Percy’s family moved from Mile End to Wanstead and by 1911 were living at Grove Cottage, George Lane. This was a two-storey, 17th century, timber-framed house which stood on the corner of George Lane (now Nutter Lane) and Leicester Road.
Percy’s family were active members of Wanstead Congregational Church. His father, Hugh, an architect and surveyor, was an Alderman for Stepney Borough Council and was Mayor twice.
Hugh was patriotic and was involved in many recruiting drives for the army during the First World War. At one such recruitment drive in September 1915, 150 men signed up for duty but only 15 were considered fit for service. Malnourishment, disease and poverty in the East End had stunted the local men’s growth and taken a heavy toll on their health and fitness.
After attending Bancroft’s School in Woodford Green, where he excelled at athletics, Percy followed the career path of his older brother Herbert, becoming an apprentice civil engineer.
However, with the war continuing, Percy enlisted into the Royal Army Medical Corps on 20th May 1915. After training, Percy was appointed as a Second Lieutenant, Royal Engineers in October1916 and landed in France on 2nd January 1917.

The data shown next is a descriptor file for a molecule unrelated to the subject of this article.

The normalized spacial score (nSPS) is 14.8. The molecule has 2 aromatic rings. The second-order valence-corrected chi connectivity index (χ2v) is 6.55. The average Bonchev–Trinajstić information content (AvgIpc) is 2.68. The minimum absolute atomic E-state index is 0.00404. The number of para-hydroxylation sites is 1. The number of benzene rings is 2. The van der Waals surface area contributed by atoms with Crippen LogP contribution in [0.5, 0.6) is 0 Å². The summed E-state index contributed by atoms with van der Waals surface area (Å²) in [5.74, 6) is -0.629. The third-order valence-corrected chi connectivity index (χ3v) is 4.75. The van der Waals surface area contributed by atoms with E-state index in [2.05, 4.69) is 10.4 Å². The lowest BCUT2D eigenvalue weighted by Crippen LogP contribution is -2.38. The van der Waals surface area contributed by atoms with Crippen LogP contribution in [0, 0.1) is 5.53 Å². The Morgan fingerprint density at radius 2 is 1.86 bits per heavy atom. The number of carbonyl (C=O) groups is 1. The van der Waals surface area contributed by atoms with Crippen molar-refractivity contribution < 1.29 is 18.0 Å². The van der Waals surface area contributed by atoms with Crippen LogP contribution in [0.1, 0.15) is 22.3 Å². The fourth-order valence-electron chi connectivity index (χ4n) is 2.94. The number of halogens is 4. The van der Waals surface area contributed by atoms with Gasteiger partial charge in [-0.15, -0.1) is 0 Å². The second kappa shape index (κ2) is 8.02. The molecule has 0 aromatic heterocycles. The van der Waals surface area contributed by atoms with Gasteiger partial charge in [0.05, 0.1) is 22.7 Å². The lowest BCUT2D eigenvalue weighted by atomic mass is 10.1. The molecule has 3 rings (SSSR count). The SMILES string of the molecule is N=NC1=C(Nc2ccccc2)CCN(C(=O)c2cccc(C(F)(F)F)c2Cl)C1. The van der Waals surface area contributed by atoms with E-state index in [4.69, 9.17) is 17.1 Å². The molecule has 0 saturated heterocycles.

Among his jobs was the design and construction of fortifications; guiding the building of the vast network of trenches; the construction and maintenance of roads and railway tracks to transport vital war supplies and the building of bridges and underground tunnels.
Royal Engineers were required to repair everything from weapons to wells but they were also expected to fight if need be. In 1917, Percy’s company took part in in the pursuit of the German retreat to the Hindenburg Line.
In April 1918, the Germans launched a series of massive counteroffensives. The British were forced to withdraw to a defensive line near Ypres, Belgium. Percy was gravely wounded during the battle and died of his wounds on 12th April 1918. He was 27 years old.
Letters sent by his commanding officers to his father were reprinted in the Woodford Times newspaper of 16th August 1918:
From the Officer Commanding the 200th Field Company:
“I should like to tell you how much his loss meant to us all. He was a man who was utterly inflexible in his devotion to duty. He hated all thought of war, and while he shrank from taking another man’s life he was never backward in risking his own. He was absolutely devoted to his men, and I think that every man in his section was as devoted to him as he was to them. He will always live in my mind as an example of a man who had absolutely the courage of his convictions, and was afraid of no man except his own conscience.”
Research by Wanstead United Reformed Church
Commonwealth War Graves Commission
For more information on this individual please see The Old Bancroftian website.